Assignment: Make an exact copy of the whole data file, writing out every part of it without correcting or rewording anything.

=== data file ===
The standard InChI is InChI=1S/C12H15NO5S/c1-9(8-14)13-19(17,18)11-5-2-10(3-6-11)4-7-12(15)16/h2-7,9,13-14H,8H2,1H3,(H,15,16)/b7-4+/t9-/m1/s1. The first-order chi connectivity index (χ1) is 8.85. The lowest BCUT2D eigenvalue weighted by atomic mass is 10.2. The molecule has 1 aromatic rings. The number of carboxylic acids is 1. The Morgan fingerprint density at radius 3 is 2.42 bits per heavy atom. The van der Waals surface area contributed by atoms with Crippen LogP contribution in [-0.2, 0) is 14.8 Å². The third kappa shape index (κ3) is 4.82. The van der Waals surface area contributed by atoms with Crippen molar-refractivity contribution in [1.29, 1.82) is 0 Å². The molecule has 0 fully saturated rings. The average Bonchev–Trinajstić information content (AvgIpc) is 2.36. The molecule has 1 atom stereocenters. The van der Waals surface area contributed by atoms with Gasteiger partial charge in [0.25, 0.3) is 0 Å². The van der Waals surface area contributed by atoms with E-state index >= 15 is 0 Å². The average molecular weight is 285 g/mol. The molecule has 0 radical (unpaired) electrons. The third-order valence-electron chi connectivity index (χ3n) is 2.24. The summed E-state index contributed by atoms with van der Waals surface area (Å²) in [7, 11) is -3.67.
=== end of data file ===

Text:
The standard InChI is InChI=1S/C12H15NO5S/c1-9(8-14)13-19(17,18)11-5-2-10(3-6-11)4-7-12(15)16/h2-7,9,13-14H,8H2,1H3,(H,15,16)/b7-4+/t9-/m1/s1. The first-order chi connectivity index (χ1) is 8.85. The lowest BCUT2D eigenvalue weighted by atomic mass is 10.2. The molecule has 1 aromatic rings. The number of carboxylic acids is 1. The Morgan fingerprint density at radius 3 is 2.42 bits per heavy atom. The van der Waals surface area contributed by atoms with Crippen LogP contribution in [-0.2, 0) is 14.8 Å². The third kappa shape index (κ3) is 4.82. The van der Waals surface area contributed by atoms with Crippen molar-refractivity contribution in [1.29, 1.82) is 0 Å². The molecule has 0 fully saturated rings. The average Bonchev–Trinajstić information content (AvgIpc) is 2.36. The molecule has 1 atom stereocenters. The van der Waals surface area contributed by atoms with Gasteiger partial charge in [0.25, 0.3) is 0 Å². The van der Waals surface area contributed by atoms with E-state index >= 15 is 0 Å². The average molecular weight is 285 g/mol. The molecule has 0 radical (unpaired) electrons. The third-order valence-electron chi connectivity index (χ3n) is 2.24. The summed E-state index contributed by atoms with van der Waals surface area (Å²) in [7, 11) is -3.67.